1952 / 83 minutes
Bud Abbott and Lou Costello star in their own version of this classic tale. The story begins with the desperate-for-work pair signing up for a night’s work as last-minute babysitters. We get to the fairy-tale part when Costello asks the boy they are sitting to read him a story. Then, when we shift from the real world to the fairy tale, the film switches over from a sepia-toned black and white to full color, like happens in The Wizard of Oz. And also like Oz, the people populating this fairyland look awfully familiar.
While the story continues on in the usual way, there are some wrinkles, including Jack (Costello) getting a buddy to come along for the adventure – Abbott is the village butcher who wants to retrieve his stolen cow. A princess and prince are two more addition, both of them kidnapped by the giant and held for ransom. This is the romantic angle, the two of them starting as strangers, unable to see each other in their adjoining cells, but falling in love as they talk and sing to one another through the bars.
When we meet the villain of the piece, parents might be surprised to see that he’s only 7 or 8 feet tall – big, sure, but are we calling that a giant? But that only shows this is intended for children, more than families. Sure, mom and dad can come along for the ride, and they’ll like lots of bits of it too, but this is meant for the undiscerning younger viewer who isn’t going to find fault with a short giant, a singing harp whose lips don’t move, or duels done with bending rubber swords. They’ll laugh the first, second, and third time that Jack trips or gets bonked on the head, even as mom and dad will get their main enjoyment vicariously, watching their kids.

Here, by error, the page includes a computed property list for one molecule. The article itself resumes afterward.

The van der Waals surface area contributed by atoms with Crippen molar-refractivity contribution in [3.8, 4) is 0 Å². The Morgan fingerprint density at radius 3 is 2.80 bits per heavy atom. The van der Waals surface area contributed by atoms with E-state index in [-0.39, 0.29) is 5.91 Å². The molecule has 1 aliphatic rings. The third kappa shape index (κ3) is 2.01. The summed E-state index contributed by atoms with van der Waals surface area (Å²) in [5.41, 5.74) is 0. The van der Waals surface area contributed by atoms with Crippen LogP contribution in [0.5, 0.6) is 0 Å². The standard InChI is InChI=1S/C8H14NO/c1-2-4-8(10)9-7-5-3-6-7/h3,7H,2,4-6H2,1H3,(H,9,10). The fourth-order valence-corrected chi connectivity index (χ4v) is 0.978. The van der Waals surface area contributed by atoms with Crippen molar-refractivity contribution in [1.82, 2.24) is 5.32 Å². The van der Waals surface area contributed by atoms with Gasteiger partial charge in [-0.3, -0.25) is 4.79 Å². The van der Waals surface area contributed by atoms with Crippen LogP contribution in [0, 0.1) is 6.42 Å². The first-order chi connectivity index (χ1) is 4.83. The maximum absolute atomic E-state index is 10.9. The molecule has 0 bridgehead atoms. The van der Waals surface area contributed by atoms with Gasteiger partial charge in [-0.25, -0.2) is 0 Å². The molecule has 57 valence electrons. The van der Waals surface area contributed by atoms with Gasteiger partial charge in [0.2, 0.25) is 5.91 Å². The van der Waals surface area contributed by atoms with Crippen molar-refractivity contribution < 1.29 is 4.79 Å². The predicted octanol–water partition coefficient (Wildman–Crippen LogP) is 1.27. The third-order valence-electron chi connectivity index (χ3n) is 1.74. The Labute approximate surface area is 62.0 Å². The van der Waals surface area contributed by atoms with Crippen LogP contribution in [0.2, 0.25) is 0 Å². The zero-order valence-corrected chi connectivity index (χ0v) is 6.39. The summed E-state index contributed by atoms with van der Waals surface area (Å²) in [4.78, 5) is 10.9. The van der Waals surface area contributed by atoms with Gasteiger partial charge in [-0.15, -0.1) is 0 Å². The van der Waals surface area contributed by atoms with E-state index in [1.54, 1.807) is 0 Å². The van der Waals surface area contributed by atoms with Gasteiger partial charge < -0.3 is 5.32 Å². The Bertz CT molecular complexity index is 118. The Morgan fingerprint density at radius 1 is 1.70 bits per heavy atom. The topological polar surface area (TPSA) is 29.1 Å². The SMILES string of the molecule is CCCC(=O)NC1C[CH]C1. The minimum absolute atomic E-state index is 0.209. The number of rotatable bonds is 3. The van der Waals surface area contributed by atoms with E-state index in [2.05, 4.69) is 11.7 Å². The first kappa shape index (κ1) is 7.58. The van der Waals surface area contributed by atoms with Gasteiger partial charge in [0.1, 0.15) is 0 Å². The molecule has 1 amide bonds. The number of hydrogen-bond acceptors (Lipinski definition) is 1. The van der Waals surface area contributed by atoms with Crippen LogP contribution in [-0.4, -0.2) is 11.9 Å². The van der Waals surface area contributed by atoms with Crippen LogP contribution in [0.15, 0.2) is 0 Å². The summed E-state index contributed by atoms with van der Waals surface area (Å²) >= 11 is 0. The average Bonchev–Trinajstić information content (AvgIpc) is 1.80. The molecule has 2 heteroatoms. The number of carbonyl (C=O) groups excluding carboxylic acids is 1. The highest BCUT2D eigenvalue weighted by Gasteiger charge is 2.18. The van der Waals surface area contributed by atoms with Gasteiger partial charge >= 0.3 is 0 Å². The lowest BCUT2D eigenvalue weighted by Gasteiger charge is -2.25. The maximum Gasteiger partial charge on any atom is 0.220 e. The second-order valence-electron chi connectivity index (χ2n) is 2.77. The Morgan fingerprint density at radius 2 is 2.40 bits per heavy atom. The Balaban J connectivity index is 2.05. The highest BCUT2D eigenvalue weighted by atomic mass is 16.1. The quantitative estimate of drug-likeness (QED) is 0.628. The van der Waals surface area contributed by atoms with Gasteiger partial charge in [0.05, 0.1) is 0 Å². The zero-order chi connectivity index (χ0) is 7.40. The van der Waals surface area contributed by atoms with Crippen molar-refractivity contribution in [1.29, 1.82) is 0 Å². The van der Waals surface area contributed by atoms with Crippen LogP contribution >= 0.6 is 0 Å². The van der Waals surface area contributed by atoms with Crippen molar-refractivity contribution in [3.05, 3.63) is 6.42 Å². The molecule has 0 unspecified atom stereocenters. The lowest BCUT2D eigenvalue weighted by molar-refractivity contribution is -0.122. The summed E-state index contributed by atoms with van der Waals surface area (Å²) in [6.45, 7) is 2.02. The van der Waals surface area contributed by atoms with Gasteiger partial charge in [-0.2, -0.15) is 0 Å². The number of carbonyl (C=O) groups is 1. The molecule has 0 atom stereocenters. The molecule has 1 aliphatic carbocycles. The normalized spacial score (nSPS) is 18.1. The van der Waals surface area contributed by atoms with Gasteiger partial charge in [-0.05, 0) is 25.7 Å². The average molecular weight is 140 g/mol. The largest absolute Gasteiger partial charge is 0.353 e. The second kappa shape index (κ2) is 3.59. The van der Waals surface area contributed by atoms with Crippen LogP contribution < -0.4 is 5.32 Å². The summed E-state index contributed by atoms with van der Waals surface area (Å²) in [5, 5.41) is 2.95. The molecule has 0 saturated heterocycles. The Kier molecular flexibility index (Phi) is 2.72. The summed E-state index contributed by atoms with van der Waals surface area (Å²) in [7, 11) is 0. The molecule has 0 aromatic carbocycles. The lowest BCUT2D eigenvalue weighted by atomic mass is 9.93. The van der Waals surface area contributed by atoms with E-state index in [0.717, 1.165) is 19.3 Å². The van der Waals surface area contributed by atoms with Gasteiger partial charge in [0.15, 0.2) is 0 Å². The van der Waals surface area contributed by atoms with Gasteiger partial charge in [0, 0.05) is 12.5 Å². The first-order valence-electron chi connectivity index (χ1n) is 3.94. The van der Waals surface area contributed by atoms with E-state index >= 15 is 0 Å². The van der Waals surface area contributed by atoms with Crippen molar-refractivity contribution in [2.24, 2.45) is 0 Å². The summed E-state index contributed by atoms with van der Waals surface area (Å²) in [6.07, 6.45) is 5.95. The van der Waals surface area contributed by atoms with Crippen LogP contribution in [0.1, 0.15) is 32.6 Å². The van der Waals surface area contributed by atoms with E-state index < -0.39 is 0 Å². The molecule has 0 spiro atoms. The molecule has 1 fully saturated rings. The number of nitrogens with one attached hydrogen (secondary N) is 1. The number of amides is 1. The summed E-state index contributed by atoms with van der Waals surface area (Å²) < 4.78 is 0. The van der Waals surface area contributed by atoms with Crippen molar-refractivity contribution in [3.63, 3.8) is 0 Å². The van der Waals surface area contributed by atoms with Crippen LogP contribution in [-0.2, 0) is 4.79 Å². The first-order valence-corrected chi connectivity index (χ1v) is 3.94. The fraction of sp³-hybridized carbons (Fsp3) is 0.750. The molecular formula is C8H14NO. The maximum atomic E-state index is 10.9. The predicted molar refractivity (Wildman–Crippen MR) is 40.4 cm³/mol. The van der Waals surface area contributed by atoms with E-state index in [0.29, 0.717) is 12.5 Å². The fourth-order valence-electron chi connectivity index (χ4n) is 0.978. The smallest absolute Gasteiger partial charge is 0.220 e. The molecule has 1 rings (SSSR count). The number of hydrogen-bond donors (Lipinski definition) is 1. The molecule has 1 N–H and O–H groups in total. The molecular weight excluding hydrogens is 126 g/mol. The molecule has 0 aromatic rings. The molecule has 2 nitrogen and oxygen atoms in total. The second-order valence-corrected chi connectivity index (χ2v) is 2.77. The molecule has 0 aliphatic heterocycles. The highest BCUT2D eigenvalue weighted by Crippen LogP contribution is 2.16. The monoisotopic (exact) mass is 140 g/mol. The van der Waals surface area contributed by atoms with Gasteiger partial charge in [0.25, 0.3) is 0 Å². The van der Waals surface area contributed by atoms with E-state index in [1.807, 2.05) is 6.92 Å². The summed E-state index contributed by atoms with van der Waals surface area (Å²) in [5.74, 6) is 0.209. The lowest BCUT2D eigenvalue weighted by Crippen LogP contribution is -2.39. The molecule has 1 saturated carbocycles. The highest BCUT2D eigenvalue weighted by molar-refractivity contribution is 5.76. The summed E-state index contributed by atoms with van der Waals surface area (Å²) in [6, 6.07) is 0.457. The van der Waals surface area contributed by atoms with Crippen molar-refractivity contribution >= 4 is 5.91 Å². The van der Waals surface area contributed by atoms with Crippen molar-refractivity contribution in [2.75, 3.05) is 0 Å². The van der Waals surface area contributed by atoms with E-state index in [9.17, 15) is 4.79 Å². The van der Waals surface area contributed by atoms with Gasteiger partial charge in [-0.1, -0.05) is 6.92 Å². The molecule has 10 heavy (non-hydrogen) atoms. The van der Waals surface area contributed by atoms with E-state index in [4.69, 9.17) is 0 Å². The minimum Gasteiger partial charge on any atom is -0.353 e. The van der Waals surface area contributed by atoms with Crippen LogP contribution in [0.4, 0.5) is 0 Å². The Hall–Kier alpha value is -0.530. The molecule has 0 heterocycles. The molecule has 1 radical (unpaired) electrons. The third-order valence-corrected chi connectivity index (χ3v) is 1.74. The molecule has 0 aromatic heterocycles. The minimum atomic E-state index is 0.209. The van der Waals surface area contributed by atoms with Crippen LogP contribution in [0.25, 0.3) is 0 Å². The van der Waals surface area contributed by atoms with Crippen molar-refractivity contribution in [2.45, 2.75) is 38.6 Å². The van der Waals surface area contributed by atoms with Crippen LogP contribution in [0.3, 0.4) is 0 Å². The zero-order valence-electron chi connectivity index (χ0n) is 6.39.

I should mention one joke that parents will have to explain. At one point Costello inadvertently mixes some gunpowder into the chicken feed, and while I won’t give away what happens, kids who have never seen a powder horn will have to be clued into what just happened if they are going to get the joke.
A minor caution would be that the boy they are babysitting is uppity…but mom and dad can point that out.
The main caution is with the physical humor. The fights with the giant are all played to comic effect, and I think today’s kids will get that. The only scene I found off-putting was in the black and white conclusion, where Abbott slaps Costello for sleeping on the job. Costello seems to feel no ill effects, but I mention it only because it happened in the “real” world and isn’t the kind of thing you’d see in today’s children’s films – this is the slap in slapstick, and it just struck me as mean, not funny.
This is a good film for the kids, but in need of some parental guidance because of the slapstick. For the parents, it is a little slow, and a little too silly, but still enjoyable overall.
The film’s copyright has expired which has allowed all sorts of publishers to put out their own tweaked versions. That means you kind find copies that are entirely black and white, and the different versions vary in length from 78 to 83 minutes. So be sure you find a good one. You can watch Jack and the Beanstalk in low resolution for free down below, but better quality versions are widely available on all sorts of streaming services.